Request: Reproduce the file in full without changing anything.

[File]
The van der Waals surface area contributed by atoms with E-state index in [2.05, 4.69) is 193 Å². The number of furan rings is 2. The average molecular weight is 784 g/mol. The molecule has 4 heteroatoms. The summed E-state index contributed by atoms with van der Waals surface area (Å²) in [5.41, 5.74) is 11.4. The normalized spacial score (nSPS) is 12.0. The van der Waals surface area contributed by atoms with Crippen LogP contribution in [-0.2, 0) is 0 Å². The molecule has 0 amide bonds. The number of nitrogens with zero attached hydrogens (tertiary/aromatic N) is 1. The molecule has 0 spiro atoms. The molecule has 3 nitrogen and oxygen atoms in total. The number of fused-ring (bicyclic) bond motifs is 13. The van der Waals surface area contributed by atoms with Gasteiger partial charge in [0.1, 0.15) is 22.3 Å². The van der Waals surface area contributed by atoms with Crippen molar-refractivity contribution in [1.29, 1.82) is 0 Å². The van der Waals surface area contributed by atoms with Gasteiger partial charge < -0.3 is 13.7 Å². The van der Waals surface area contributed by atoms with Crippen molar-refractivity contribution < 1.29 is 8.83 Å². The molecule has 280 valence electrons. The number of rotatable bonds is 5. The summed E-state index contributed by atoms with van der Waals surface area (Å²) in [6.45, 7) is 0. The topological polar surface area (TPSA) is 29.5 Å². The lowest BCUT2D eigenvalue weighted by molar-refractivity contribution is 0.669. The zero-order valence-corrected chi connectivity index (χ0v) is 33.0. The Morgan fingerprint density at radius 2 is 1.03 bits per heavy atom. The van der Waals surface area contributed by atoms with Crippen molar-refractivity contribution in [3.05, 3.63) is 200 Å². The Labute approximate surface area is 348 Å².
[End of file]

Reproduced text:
The van der Waals surface area contributed by atoms with E-state index in [2.05, 4.69) is 193 Å². The number of furan rings is 2. The average molecular weight is 784 g/mol. The molecule has 4 heteroatoms. The summed E-state index contributed by atoms with van der Waals surface area (Å²) in [5.41, 5.74) is 11.4. The normalized spacial score (nSPS) is 12.0. The van der Waals surface area contributed by atoms with Crippen LogP contribution in [-0.2, 0) is 0 Å². The molecule has 0 amide bonds. The number of nitrogens with zero attached hydrogens (tertiary/aromatic N) is 1. The molecule has 0 spiro atoms. The molecule has 3 nitrogen and oxygen atoms in total. The number of fused-ring (bicyclic) bond motifs is 13. The van der Waals surface area contributed by atoms with Gasteiger partial charge in [0.1, 0.15) is 22.3 Å². The van der Waals surface area contributed by atoms with Crippen molar-refractivity contribution in [1.29, 1.82) is 0 Å². The van der Waals surface area contributed by atoms with Gasteiger partial charge < -0.3 is 13.7 Å². The van der Waals surface area contributed by atoms with Crippen molar-refractivity contribution < 1.29 is 8.83 Å². The molecule has 280 valence electrons. The number of rotatable bonds is 5. The summed E-state index contributed by atoms with van der Waals surface area (Å²) in [6.45, 7) is 0. The topological polar surface area (TPSA) is 29.5 Å². The lowest BCUT2D eigenvalue weighted by molar-refractivity contribution is 0.669. The zero-order valence-corrected chi connectivity index (χ0v) is 33.0. The Morgan fingerprint density at radius 2 is 1.03 bits per heavy atom. The van der Waals surface area contributed by atoms with Crippen molar-refractivity contribution in [3.05, 3.63) is 200 Å². The Labute approximate surface area is 348 Å².